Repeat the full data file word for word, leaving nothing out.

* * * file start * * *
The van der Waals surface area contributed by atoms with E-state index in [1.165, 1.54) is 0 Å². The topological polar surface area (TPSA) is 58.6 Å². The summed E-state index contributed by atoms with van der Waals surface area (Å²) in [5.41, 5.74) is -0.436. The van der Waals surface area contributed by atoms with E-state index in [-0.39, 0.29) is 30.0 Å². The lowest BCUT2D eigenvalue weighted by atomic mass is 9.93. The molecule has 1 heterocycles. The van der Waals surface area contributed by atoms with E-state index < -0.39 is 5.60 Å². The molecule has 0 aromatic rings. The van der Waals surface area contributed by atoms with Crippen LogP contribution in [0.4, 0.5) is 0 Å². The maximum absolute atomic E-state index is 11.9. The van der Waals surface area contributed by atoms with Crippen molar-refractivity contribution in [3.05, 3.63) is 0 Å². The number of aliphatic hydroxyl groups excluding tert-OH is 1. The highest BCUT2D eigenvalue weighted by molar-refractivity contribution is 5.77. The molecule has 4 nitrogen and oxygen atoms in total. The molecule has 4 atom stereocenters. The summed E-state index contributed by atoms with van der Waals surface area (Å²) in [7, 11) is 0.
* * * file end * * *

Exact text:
The van der Waals surface area contributed by atoms with E-state index in [1.165, 1.54) is 0 Å². The topological polar surface area (TPSA) is 58.6 Å². The summed E-state index contributed by atoms with van der Waals surface area (Å²) in [5.41, 5.74) is -0.436. The van der Waals surface area contributed by atoms with E-state index in [-0.39, 0.29) is 30.0 Å². The lowest BCUT2D eigenvalue weighted by atomic mass is 9.93. The molecule has 1 heterocycles. The van der Waals surface area contributed by atoms with E-state index < -0.39 is 5.60 Å². The molecule has 0 aromatic rings. The van der Waals surface area contributed by atoms with Crippen LogP contribution in [0.4, 0.5) is 0 Å². The maximum absolute atomic E-state index is 11.9. The van der Waals surface area contributed by atoms with Crippen molar-refractivity contribution in [3.05, 3.63) is 0 Å². The number of aliphatic hydroxyl groups excluding tert-OH is 1. The highest BCUT2D eigenvalue weighted by molar-refractivity contribution is 5.77. The molecule has 4 nitrogen and oxygen atoms in total. The molecule has 4 atom stereocenters. The summed E-state index contributed by atoms with van der Waals surface area (Å²) in [7, 11) is 0.